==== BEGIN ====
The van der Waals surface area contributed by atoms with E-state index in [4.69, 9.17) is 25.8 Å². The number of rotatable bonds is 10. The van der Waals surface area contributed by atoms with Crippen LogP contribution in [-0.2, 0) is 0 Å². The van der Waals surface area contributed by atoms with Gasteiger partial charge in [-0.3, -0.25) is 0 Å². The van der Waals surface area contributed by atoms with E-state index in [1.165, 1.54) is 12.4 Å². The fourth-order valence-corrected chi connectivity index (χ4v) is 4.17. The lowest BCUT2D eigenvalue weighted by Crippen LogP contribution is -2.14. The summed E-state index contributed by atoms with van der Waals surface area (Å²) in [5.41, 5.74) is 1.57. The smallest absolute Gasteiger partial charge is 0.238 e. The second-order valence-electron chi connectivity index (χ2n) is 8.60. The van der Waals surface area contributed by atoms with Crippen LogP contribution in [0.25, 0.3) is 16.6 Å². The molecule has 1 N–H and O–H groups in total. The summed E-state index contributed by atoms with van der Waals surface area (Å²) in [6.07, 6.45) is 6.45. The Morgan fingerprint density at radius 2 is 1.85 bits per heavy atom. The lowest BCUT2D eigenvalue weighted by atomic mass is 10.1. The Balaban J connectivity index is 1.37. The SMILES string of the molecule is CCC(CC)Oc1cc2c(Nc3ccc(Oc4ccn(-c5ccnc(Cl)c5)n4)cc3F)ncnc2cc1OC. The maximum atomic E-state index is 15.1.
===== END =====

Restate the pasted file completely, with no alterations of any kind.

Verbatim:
The van der Waals surface area contributed by atoms with E-state index in [4.69, 9.17) is 25.8 Å². The number of rotatable bonds is 10. The van der Waals surface area contributed by atoms with Crippen LogP contribution in [-0.2, 0) is 0 Å². The van der Waals surface area contributed by atoms with Gasteiger partial charge in [-0.3, -0.25) is 0 Å². The van der Waals surface area contributed by atoms with E-state index in [1.165, 1.54) is 12.4 Å². The fourth-order valence-corrected chi connectivity index (χ4v) is 4.17. The lowest BCUT2D eigenvalue weighted by Crippen LogP contribution is -2.14. The summed E-state index contributed by atoms with van der Waals surface area (Å²) in [5.41, 5.74) is 1.57. The smallest absolute Gasteiger partial charge is 0.238 e. The second-order valence-electron chi connectivity index (χ2n) is 8.60. The van der Waals surface area contributed by atoms with Crippen LogP contribution in [0.25, 0.3) is 16.6 Å². The molecule has 1 N–H and O–H groups in total. The summed E-state index contributed by atoms with van der Waals surface area (Å²) in [6.07, 6.45) is 6.45. The Morgan fingerprint density at radius 2 is 1.85 bits per heavy atom. The lowest BCUT2D eigenvalue weighted by atomic mass is 10.1. The Balaban J connectivity index is 1.37. The SMILES string of the molecule is CCC(CC)Oc1cc2c(Nc3ccc(Oc4ccn(-c5ccnc(Cl)c5)n4)cc3F)ncnc2cc1OC. The maximum atomic E-state index is 15.1.